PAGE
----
That said, we recognize that we’ve loads of financial, experiential, and academic experience that other people just don’t have access to, however the system continues to be failing us. We grew up in white, middle-class privilege, and we thought the system worked for everyone, but having our son has removed that myth. In actual fact, the system doesn’t work for a lot of. Being gay, I actually have experienced barriers so I had some idea, but these are overshadowed by the severity of mistreatment our son and us as caregivers experience.
What would make the caregiving experience less stressful to your family?
Michael: I’d ask people to step back and pause for a moment. There are the “armchair quarterbacks” who just stand there and tell us all the pieces that they imagine we’re doing improper as parents. It’s bad enough when people aren’t willing to lift a finger to assist or try to grasp, but to take a seat there and gawk or mock or judge our son, or intimidate or scare him, he doesn’t need that. We don’t need that.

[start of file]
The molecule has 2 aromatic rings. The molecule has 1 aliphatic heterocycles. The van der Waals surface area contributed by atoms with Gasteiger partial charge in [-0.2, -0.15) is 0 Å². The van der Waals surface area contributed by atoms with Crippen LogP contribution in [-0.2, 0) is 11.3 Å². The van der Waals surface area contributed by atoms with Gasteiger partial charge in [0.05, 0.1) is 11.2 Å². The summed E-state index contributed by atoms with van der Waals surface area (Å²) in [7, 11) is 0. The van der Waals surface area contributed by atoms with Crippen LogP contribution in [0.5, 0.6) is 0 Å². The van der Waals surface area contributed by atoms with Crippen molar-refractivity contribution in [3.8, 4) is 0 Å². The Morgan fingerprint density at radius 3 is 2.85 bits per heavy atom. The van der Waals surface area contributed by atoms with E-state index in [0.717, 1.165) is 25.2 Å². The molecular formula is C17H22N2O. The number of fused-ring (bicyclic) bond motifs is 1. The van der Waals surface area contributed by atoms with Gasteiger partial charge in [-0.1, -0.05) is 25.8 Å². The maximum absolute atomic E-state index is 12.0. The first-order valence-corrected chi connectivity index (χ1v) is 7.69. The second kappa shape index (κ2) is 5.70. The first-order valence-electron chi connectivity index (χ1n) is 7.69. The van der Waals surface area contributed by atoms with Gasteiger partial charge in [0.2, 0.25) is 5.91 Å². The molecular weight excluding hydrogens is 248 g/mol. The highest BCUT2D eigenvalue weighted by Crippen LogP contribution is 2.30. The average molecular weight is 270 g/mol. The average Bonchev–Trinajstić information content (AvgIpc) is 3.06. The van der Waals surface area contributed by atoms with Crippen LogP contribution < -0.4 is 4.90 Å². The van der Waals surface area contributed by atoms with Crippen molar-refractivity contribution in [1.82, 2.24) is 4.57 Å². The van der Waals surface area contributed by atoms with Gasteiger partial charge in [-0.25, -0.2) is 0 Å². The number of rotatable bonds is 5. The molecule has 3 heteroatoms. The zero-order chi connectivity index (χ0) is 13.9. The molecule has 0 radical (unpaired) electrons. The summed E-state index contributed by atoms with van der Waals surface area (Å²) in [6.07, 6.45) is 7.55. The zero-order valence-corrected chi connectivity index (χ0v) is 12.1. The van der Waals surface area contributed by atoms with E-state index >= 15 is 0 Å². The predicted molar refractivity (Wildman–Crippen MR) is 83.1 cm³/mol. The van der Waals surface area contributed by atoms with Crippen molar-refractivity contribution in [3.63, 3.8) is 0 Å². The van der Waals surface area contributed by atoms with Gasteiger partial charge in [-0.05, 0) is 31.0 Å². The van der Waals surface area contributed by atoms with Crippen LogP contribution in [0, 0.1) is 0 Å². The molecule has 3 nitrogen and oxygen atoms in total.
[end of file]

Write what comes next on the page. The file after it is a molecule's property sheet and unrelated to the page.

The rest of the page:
Nathan: There must be increased funding to the Ontario Disability Support Program, the Passport Program, funding for workers and staffed housing — and these staff need intensive training within the complexities of autism, developmental disabilities and mental health. Caregivers who’re in this case also needs to be financially compensated. If we will’t fix the system, we must always be paid for the work that we’re doing in order that we will live and find the support our son needs and what we want as his caregivers. We want organizations to call us back and be accountable and alter their practices. We want greater than a crisis line and greater than six free mental health sessions. There must be ongoing mental health counselling support or therapy services for caregivers. Don’t throw meds at me, I want to speak this out with any person and so does my kid, and so can we as a family and as a pair.